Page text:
has always had a dependence on wood. It is the most common substance
that we use next to the earth itself. Throughout the years of
man's history it has been a potent source of comfort: heat,
shelter, tools, benches and transportation. There is hardly
a field of activity in which wood does not play a part.
is more natural than for a man to use such a versatile material
as a medium in which to express his love of form and line and
shape? In imagination we can go back into the past and see man
using wood to his immediate advantage-the first wheel, the first
means of water transport, the first fire, the first place to
sit off the cold of stone or earth. Even today we can find primitive
men using wood for these elemental needs. What is more logical
than to expect that man should resort to this most plentiful
material as a means of expressing himself in tangible form-a
way to embellish things?
our "sophisticated world" of today we still use wood
for many of our comforts. Of course, people who must be "different"
won't agree that wood has a place in the field of design, of
decoration, of utility. I am old-fashioned enough to think that
wood has its place in these fields. How else can we feel-those
of us who love wood for its versatility, its beauty, its feel-when
we look out of doors and see the beauty in each tree across
the field? When people are surrounded by the forests, it is
natural to presume that they are inspired to use this common
means to tell a story. Give a small boy a jackknife and watch
him whittle out "something." Give a man a jackknife
and he, too, whittles out "something." Give a wood
carver a shaped tool and he also will whittle out "something."
love of making something of beauty for beauty's sake goes far
back into the history of man. Someone has said that beauty is
in the eye of the beholder. For my part, I think that beauty
is in the eye and mind of the creator, the worker, the artisan
who makes things from the material at hand. The results can
be called "art," I suppose. However, I like to think
that I make things because I have a small gift of tool manipulation.
Other people like the sort of work I do. They call it "art."
I call it wood carving and let it go at that. The art of wood
carving, then, is a form of expression that lets me use my small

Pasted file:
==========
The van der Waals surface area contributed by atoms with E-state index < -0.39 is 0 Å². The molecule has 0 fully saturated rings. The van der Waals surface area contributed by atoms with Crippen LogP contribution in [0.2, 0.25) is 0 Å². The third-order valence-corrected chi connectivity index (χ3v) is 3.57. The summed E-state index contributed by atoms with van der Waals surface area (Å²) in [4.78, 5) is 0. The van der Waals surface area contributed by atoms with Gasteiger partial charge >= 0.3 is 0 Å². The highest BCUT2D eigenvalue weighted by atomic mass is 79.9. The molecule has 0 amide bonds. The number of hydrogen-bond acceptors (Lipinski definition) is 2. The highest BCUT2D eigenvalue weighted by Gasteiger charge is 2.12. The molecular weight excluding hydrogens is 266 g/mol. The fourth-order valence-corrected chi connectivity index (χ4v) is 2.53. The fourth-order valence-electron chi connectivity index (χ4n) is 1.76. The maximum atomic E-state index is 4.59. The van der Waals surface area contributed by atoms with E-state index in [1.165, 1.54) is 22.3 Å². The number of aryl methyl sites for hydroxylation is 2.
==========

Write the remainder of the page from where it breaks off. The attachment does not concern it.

skills, imagination, and love of line to express some of the
feeling I have for the medium in which I have chosen to work.
I let off steam in some of my carvings about the encroachment
on our liberties and freedoms by the unthinking and those trying
to impose their privilege upon us.
Viking ships, Phoenician galleys, Roman men-of-war, Chinese
junks, American clipper ships and modern yachts are all expressions
of men's attempts to use wood for their own purposes. When any
of these craft was built, the desire to add something to their
undoubted beauty of line inspired the builders to embellish
the hulls fore and aft with some greater form of beauty. The
stern transoms, the bow and even the catheads were logical places
to add bits of fancy work such as scrolls and banners, figureheads
result was not "to gild the lily," but to enhance
the already created beauty of the vessel. There can be humor
in the work of wood carvers. Some years ago Life magazine had
some pictures of two miserere. One was a man beating his wife.
I forget the other. Nevertheless, the ancient craftsman who
made these two carvings had undoubtedly spent months, probably
years, carving pew ends, altar screens, rood screens and the
Lord knows what else. Suddenly he made up his mind that there
should be some slight bit of levity in the seriousness of his
work and where better to hide his humor than under the seat
of the mighty?
are some of us who see beauty in the hard lines of mathematics
as expressed in the stark, unadorned lines of our modern architectural
forms. I can appreciate the magnificent sweep and curve of the
George Washington Bridge, the splendor of the United Nations
Buildings, the great sweep of the high, vaulted ceiling of the
Cathedral of St. John the Divine. In the Cathedral, however,
the mathematical certainty of line and form is warmed and becomes
more intimate for me because of the wonderful woodwork that
patient hands and years of time have created. Without this warmth
and intimacy of a common substance, the starkness of the stone
and the mathematics would be awe inspiring but not soul lifting.
wood to me is the living expression of beauty. What I do to
it is tinged with this same feeling. Nature's patient years
went into its making. Who are we, in the hurry and bustle of
this world, to take other than patient time to say in wood what
words fail to say?
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and scroll saw
In getting out sailing orders for vessels that are to make a sea
voyage there is a sentence